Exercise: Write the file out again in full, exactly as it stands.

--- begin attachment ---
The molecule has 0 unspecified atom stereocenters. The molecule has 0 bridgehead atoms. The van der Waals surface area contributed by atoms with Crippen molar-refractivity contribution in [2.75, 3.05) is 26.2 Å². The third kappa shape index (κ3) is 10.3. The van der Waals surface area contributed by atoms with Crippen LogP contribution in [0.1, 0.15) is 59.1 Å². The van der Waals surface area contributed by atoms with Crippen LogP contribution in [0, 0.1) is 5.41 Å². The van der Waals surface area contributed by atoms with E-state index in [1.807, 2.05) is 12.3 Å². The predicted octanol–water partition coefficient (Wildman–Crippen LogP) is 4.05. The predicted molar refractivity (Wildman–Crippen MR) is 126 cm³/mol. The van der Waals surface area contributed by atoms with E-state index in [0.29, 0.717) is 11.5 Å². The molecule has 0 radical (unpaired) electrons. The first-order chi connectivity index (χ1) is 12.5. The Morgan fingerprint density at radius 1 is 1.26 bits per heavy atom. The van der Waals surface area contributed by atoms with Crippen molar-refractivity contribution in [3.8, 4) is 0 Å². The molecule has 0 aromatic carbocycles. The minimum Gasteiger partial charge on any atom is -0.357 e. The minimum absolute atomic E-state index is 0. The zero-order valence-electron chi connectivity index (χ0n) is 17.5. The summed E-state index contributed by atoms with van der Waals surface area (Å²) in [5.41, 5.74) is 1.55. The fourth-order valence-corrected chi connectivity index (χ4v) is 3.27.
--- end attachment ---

The molecule has 0 unspecified atom stereocenters. The molecule has 0 bridgehead atoms. The van der Waals surface area contributed by atoms with Crippen molar-refractivity contribution in [2.75, 3.05) is 26.2 Å². The third kappa shape index (κ3) is 10.3. The van der Waals surface area contributed by atoms with Crippen LogP contribution in [0.1, 0.15) is 59.1 Å². The van der Waals surface area contributed by atoms with Crippen LogP contribution in [0, 0.1) is 5.41 Å². The van der Waals surface area contributed by atoms with E-state index in [1.807, 2.05) is 12.3 Å². The predicted octanol–water partition coefficient (Wildman–Crippen LogP) is 4.05. The predicted molar refractivity (Wildman–Crippen MR) is 126 cm³/mol. The van der Waals surface area contributed by atoms with E-state index in [0.29, 0.717) is 11.5 Å². The molecule has 0 radical (unpaired) electrons. The first-order chi connectivity index (χ1) is 12.5. The Morgan fingerprint density at radius 1 is 1.26 bits per heavy atom. The van der Waals surface area contributed by atoms with Crippen molar-refractivity contribution in [3.8, 4) is 0 Å². The molecule has 0 aromatic carbocycles. The minimum Gasteiger partial charge on any atom is -0.357 e. The minimum absolute atomic E-state index is 0. The zero-order valence-electron chi connectivity index (χ0n) is 17.5. The summed E-state index contributed by atoms with van der Waals surface area (Å²) in [5.41, 5.74) is 1.55. The fourth-order valence-corrected chi connectivity index (χ4v) is 3.27.